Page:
The Scientific Method in Forensic Science
A Canadian Handbook
Written for the Canadian forensic science student and the professional practitioner, this timely and practical handbook provides an experience-based learning tool. This text offers an understanding of scientific method and evidence-based analysis and how they relate to forensic science and its casework—from the crime scene to the courtroom—within the Canadian context. The authors explore the paradigm shift in forensic science, highlight basic skills like scientific reasoning and literature review, as well as untangle the complexities of ethics and bias, research design, critical thinking, and best practices for communication in various settings. Case examples and court testimonies are reviewed to underscore the importance of these concepts.
By blending real-life examples with scientific concepts like validation, peer review, accountability, and transparency, The Scientific Method in Forensic Science is a fundamental read for students in introductory forensics, criminology, police studies, and anthropology.
- includes questions for critical thinking, suggestions for further reading, a glossary, and additional instructional popouts
- provides an experience-based learning opportunity for understanding the scientific method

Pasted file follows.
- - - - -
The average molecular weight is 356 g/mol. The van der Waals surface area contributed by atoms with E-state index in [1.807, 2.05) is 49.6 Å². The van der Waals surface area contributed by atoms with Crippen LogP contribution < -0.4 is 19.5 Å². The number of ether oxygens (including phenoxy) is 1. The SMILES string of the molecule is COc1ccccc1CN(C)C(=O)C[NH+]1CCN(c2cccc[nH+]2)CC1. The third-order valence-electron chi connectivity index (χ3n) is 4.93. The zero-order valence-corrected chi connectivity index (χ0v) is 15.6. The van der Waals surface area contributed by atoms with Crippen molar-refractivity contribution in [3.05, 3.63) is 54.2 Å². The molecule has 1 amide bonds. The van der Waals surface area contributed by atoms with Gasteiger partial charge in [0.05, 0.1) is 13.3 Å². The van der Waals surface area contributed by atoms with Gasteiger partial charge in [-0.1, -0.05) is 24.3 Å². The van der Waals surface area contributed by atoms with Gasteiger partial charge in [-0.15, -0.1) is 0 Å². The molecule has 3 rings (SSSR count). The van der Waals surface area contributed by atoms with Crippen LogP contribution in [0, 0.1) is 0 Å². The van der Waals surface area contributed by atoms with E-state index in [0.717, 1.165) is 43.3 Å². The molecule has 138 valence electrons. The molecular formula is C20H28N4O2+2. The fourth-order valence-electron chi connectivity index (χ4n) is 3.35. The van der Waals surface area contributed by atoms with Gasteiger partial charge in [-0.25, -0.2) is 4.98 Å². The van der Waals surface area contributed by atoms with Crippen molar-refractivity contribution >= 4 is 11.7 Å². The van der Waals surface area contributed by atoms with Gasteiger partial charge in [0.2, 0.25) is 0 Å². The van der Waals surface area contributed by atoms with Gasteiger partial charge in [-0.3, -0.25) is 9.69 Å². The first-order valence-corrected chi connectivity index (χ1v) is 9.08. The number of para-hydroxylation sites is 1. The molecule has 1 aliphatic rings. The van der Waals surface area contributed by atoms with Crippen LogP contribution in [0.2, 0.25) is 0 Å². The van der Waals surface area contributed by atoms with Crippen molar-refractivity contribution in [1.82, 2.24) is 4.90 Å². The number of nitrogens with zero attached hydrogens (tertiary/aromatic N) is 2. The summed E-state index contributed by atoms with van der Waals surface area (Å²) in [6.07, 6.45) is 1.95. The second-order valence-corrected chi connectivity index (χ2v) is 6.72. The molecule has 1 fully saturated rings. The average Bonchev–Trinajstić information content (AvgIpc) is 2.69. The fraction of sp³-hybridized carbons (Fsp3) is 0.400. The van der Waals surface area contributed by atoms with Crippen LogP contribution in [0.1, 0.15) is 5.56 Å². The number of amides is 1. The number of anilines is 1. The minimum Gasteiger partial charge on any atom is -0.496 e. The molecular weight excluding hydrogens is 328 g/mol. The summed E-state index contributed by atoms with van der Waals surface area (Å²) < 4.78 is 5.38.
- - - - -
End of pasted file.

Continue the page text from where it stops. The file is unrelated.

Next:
- utilizes case studies and court transcripts to illustrate practical applications in a Canadian context
Number of Pages
6.00" x 9.00”
eBook – Fixed Layout ISBN
eBook – Reflowable ISBN
“As a former forensic specialist and pioneer of the Bloodstain Analysis discipline in Canada, I can attest to the incredible learning value of this textbook for the practitioner, the academic, the researcher, and the many justice system stakeholders. I have witnessed the vacuum of knowledge and understanding pertaining to scientific method, critical thinking, and true evidence-based practice. This book fills that void by creating a learning format through the case studies, theoretical analysis, personal profiles, and thought-provoking questions and readings.”
—J. V. N. Hawkes, Director of Global Policing, International Association of Chiefs of Police
—Dr. Theresa Stotesbury, Assistant Professor of Forensic Science, Ontario Tech University